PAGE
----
were you actually gathering berries(earlier) from that same tree you obtained the airlayer from?
mulbs will sometimes have ambiguous inflorescences, especially when young, and in this case, a little stressed.
if the leaves of your airlayer start getting droopy even when rootball is kept constantly moist, you may snip some of the larger leaves and just let the smaller ones develop.
you may also place the specimens in a shaded area or on the north side of your property to shelter from noon-heat.
I agree with @jujubemulberry, but to totally ease your mind, check the mother tree branches this spring that your air layers were taken from, as individual branches of a monecious mulberry tree can have some male catkins while other branches may have only female catkins.
Good job on the air layer success!
Thanks. Yes, I’ve eaten mulberries from this mother sapling and chose branches from it to airlayer. However it really is a mess out in those woods and everything is in a crush. So what you’re saying is that all the catkins look male? Are they all just in stages of the male catkin? I did find this statement on the internet and I had heard that before.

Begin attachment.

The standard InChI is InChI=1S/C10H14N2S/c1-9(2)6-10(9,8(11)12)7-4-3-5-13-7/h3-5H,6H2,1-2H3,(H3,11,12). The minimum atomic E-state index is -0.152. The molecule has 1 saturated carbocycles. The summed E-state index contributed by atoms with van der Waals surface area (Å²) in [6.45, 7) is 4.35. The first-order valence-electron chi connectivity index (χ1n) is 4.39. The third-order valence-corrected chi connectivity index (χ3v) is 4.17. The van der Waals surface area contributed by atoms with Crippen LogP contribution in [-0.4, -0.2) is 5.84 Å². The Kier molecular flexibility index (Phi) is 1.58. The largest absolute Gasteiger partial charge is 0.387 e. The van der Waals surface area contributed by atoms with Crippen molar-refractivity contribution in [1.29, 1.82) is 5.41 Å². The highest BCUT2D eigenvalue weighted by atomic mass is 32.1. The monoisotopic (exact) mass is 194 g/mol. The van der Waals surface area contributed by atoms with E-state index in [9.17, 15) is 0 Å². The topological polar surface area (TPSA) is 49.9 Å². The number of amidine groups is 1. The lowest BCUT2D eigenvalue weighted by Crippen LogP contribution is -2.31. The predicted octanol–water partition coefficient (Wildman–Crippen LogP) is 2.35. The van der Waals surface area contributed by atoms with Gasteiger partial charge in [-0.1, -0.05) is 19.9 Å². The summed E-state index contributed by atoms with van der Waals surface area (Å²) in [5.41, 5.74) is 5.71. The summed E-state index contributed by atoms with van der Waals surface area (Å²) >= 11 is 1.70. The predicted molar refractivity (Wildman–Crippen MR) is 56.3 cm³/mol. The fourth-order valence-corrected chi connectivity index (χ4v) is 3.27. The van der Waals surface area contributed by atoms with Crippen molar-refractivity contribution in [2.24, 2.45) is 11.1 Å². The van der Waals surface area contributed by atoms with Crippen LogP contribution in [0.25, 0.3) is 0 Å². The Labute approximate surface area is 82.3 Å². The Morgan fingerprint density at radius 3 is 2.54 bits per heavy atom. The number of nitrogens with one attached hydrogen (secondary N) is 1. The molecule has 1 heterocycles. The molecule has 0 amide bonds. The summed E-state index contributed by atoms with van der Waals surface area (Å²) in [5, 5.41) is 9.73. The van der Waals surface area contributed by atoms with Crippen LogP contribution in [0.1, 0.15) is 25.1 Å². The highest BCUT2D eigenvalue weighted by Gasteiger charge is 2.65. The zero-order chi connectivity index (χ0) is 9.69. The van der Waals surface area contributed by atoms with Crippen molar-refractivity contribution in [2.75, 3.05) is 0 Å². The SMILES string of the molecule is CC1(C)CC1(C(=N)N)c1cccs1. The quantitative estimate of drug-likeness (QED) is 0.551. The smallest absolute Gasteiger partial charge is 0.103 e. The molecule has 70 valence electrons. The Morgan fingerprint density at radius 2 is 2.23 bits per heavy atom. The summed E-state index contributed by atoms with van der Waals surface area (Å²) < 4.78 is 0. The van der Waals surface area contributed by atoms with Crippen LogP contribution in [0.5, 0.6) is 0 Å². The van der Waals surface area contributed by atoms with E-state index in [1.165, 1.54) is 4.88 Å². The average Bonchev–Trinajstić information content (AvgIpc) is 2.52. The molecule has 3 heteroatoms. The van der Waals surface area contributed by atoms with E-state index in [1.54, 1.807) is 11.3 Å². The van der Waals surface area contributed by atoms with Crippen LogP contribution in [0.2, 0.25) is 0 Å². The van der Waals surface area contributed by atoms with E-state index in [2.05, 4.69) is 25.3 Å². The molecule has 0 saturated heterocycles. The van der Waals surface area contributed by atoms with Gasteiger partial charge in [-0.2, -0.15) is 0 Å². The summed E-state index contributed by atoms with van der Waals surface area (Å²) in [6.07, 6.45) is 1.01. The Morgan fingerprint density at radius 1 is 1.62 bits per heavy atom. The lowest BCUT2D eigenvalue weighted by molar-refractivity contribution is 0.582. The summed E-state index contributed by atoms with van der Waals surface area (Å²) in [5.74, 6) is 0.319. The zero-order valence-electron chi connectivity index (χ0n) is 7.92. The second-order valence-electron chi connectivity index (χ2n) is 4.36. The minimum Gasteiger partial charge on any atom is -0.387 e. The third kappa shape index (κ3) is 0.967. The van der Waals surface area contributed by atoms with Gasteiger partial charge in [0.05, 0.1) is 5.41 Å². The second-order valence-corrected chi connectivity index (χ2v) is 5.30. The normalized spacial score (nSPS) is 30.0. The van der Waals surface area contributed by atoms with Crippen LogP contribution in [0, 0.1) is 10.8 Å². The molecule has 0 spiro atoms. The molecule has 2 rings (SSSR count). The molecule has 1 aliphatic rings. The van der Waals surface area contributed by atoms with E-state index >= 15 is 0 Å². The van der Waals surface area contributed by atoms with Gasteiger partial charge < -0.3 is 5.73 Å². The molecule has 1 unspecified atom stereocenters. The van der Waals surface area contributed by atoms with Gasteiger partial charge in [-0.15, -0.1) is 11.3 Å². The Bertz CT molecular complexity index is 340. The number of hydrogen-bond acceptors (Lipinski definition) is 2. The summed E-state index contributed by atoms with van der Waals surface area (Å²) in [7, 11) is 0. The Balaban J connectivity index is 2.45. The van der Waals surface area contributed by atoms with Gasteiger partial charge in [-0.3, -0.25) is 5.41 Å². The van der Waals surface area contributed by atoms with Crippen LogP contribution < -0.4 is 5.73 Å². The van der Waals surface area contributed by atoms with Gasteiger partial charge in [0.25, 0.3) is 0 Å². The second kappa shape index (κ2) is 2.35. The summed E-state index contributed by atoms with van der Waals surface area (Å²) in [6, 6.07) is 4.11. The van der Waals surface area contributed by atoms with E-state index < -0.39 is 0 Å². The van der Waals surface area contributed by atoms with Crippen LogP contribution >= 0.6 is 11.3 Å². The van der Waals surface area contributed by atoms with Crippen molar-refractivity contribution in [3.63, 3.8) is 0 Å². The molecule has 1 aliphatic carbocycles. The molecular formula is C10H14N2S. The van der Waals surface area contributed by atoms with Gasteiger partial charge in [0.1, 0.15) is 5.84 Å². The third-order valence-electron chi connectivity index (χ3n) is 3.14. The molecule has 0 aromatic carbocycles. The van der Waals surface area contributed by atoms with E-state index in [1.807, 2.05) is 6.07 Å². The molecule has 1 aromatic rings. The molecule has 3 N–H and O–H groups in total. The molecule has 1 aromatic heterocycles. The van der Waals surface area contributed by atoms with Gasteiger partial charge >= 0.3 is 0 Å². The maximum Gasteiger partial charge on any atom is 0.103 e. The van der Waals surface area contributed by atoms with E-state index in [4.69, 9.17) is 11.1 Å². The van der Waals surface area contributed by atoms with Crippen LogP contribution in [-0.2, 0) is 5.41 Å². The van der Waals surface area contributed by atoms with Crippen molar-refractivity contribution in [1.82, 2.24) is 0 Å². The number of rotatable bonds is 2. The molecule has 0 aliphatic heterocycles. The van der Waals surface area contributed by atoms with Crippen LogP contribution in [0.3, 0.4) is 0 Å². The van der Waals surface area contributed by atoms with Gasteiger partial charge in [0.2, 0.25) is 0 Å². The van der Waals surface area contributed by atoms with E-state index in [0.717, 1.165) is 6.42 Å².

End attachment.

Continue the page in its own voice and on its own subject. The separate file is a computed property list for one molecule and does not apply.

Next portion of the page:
“Mulberry trees (Morus spp.) are typically dioecious, meaning male or female flowers grow on separate trees. Sometimes, however, they are monoecious, in which case male or female flowers grow on the same tree. Also, the flowers can change sex.”
Oh well…if all three turn out male (2 air layers and a graft) then I can say that I got some good propagation experience!!!
they seem to assume a male configuration, but female catkins may appear male(with widely spaced or gaps-in-between the flowers, instead of the bunchy and close-knit berry formation) when the specimen is immature or under stress
recent grafts of nigras often exhibit this,
And thanks for letting me know that they might drop their leaves…I prob would have assumed one was quite dead but the branches are definitely still green even though no leaves. They are resting in well moistened potting soil in the shade.
As others have said I’ve grafted mulberries before to do a sex change and so far they didn’t change back thankfully. One of my mulberries changed sex on me after two years of fruit and has been a male for 5 years!